Of course, I wanted to use the ramps at LEAST two ways. So here it goes.

Chimichurri Ramps Bread with Lemon Thyme Butter
discovered through Pinterest, on vegetarianadventures.com

Chimichurri:
1 bunch of ramps
(about 10 stalks)
1/4 cup olive oil
2 Tablespoons red wine vinegar
1/2 teaspoons salt
1/2 red pepper flakes
dash of pepper

For the bread:
1 cup warm water
2 teaspoons yeast
1 cup whole wheat flour

1 1/2 cup all purpose flour
1 Tablespoon olive oil
1/2 teaspoons salt

1/4 cup parmesan, shredded (apparently optional! Since we forgot to add it and it was still delicious)

For the butter:
6 Tablespoons butter
, softened
2 heaping teaspoons fresh thyme, minced
Half of a lemon’s worth of zest – wash lemon well to remove any wax

To make the bread: Combine the warm water and yeast in the large mixing bowl. Let sit for 5 minutes or until it becomes frothy. Add in the flours, salt, and olive oil and mix until combined. Knead dough in a stand mixer with hook attachment until smooth and elastic. If you don’t have a mixer, turn the dough onto a floured surface and knead by hand for ten minutes. If you are at Kelly and Kevin’s house, this floured surface is their cleaned off dining table. Hey, it worked! Transfer kneaded dough to an oiled bowl and cover with a clean dish towel. Let rise in a warm place for an hour.

While the bread is rising, make the butter: mash the lemon zest, softened butter, and thyme together. Depending on much your butter softened, wrap in parchment paper and place in the fridge until firm.

And make the chimmichurri: Rinse the ramps and cut off the roots and any rough tips. Slice into big chunks. Place all ingredients in a food processor (or blender) until a smooth paste forms. Taste for additional seasoning, and try not to eat it all right out of the container.
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Next, turn the dough out onto floured surface and roll into a rectangle, about 18 by 12 inches. Top with the chimichurri. At this point, you could add half of the shredded parmesan cheese too.
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Roll the long side of the dough towards you (jelly roll style, like you would for roulades or cinnamon rolls) and pinch the ends closed.
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This next instruction is a little messy: slice down the middle lengthwise, twist both pieces, and use the two parts to bread the bread by twirling around each other. (When I first saw this instruction, I pictured disaster. But with Kelly’s encouragement, I managed to keep most of the filling inside).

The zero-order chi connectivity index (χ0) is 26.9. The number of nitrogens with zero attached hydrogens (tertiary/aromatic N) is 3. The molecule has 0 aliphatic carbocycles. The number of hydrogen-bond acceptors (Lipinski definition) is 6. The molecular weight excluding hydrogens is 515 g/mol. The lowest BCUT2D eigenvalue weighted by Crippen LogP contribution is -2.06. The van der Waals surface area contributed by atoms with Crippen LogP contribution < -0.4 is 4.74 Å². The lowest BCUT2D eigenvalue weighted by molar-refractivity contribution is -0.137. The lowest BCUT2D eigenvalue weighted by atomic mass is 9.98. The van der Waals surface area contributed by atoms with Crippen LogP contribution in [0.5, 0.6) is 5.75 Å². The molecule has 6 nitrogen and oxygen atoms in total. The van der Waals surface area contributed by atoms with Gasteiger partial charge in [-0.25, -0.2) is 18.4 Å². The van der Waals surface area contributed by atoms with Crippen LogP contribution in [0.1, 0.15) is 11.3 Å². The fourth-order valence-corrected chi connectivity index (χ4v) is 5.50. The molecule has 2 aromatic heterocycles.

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Transfer to a greased baking sheet…

This whopper required four hands.

This whopper required four hands.

and let rise for another 30 minutes.  Preheat oven to 425.  Add the rest of the shredded Parmesan, and bake for roughly 25 minutes or until golden on top.
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Ramp Risotto
via NYMag.com
Serves: 4

5 tablespoons extra-virgin olive oil
4 ramps
1 small shallot
, finely chopped
Pinch of red-pepper flakes
1 cup arborio or other fancy risotto rice
1/2 cup dry white wine
4 cups chicken broth,
simmering in separate pot on stove
1 tablespoon unsalted butter
2 tablespoons Parmigiano-Reggiano cheese
, grated
Kosher salt to taste

In a wide, heavy-bottom saucepan, heat 3 tablespoons olive oil over medium-high heat. Finely chop ramp greens and stalks, reserving greens for later.

Kelly's husband Kevin working the slice.

Kelly’s husband Kevin working the slice.

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Add shallot, ramp stalks, and pepper flakes, and stir until the shallot is translucent, about two minutes.
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Add rice to pot and cook over medium heat for two minutes, stirring to coat rice with oil. Pour in 1/4 cup of the wine and boil until almost absorbed. Add 1/4 to 1/2 cup of hot broth at a time, stirring the rice constantly until almost all of the liquid is absorbed. Add another 1/4 cup of stock, the remaining wine, and a tablespoon of olive oil, continuing to stir.
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Add the ramp greens and more stock as needed and continue cooking and stirring until the risotto looks creamy but is still al dente, about 18 to 22 minutes.

Remove from heat and let the risotto stand for about 30 seconds. Add a drizzle of olive oil, butter, and cheese; stir until well combined. Season with salt.

What a ramptastic meal!

What a ramptastic meal!

In the end, I can understand the obsession with ramps. They are lovely. Their roots have a stronger flavor than leeks, more subtle than green onions, and more complex than yellow onions, with a slight flavor of garlic. And they are so easy to prepare! In spite of the fact that I have gotten pretty good at dicing onions, I don’t always enjoy the mess it makes with the little pieces going everywhere. The leaves wilt nicely too, retaining a bright green punch. If you like the idea of these recipes but can’t find ramps (surprise surprise) I will share Smitten Kitchen Deb’s suggestion of using a combination of green onions and a few spinach leaves, some pretty standard ingredients to have hanging around (or growing in a garden later in the summer). I’ll have to try this someday soon and let you know how it goes!

Kelly and me

Kelly and me